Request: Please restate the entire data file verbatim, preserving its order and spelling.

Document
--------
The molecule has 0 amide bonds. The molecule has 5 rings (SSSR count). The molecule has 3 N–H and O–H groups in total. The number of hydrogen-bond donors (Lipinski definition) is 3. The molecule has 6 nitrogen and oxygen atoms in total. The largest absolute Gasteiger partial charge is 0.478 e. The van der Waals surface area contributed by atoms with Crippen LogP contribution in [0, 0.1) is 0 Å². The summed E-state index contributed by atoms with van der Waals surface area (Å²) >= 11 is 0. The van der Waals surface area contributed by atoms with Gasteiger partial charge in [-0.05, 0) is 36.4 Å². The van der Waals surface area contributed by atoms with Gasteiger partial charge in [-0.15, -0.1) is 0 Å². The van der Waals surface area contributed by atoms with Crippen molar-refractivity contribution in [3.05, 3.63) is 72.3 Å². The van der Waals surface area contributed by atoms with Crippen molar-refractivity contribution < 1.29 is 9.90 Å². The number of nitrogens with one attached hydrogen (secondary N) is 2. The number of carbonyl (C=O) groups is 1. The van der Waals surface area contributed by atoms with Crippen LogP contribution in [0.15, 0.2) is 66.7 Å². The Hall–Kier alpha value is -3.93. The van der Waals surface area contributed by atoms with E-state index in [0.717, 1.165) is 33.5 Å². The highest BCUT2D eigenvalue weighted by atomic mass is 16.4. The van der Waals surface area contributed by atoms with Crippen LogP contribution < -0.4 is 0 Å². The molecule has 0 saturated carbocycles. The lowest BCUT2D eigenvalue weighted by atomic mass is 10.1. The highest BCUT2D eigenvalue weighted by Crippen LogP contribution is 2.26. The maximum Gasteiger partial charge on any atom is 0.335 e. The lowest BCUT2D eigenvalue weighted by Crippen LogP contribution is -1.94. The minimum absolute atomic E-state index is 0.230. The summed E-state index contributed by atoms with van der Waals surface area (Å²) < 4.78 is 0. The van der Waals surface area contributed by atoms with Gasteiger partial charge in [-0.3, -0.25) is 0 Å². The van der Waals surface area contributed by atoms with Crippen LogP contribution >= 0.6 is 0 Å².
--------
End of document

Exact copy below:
The molecule has 0 amide bonds. The molecule has 5 rings (SSSR count). The molecule has 3 N–H and O–H groups in total. The number of hydrogen-bond donors (Lipinski definition) is 3. The molecule has 6 nitrogen and oxygen atoms in total. The largest absolute Gasteiger partial charge is 0.478 e. The van der Waals surface area contributed by atoms with Crippen LogP contribution in [0, 0.1) is 0 Å². The summed E-state index contributed by atoms with van der Waals surface area (Å²) >= 11 is 0. The van der Waals surface area contributed by atoms with Gasteiger partial charge in [-0.05, 0) is 36.4 Å². The van der Waals surface area contributed by atoms with Gasteiger partial charge in [-0.15, -0.1) is 0 Å². The van der Waals surface area contributed by atoms with Crippen molar-refractivity contribution in [3.05, 3.63) is 72.3 Å². The van der Waals surface area contributed by atoms with Crippen molar-refractivity contribution < 1.29 is 9.90 Å². The number of nitrogens with one attached hydrogen (secondary N) is 2. The number of carbonyl (C=O) groups is 1. The van der Waals surface area contributed by atoms with Crippen LogP contribution in [0.15, 0.2) is 66.7 Å². The Hall–Kier alpha value is -3.93. The van der Waals surface area contributed by atoms with E-state index in [0.717, 1.165) is 33.5 Å². The highest BCUT2D eigenvalue weighted by atomic mass is 16.4. The van der Waals surface area contributed by atoms with Crippen LogP contribution < -0.4 is 0 Å². The molecule has 0 saturated carbocycles. The lowest BCUT2D eigenvalue weighted by atomic mass is 10.1. The highest BCUT2D eigenvalue weighted by Crippen LogP contribution is 2.26. The maximum Gasteiger partial charge on any atom is 0.335 e. The lowest BCUT2D eigenvalue weighted by Crippen LogP contribution is -1.94. The minimum absolute atomic E-state index is 0.230. The summed E-state index contributed by atoms with van der Waals surface area (Å²) < 4.78 is 0. The van der Waals surface area contributed by atoms with Gasteiger partial charge in [-0.3, -0.25) is 0 Å². The van der Waals surface area contributed by atoms with Crippen LogP contribution >= 0.6 is 0 Å².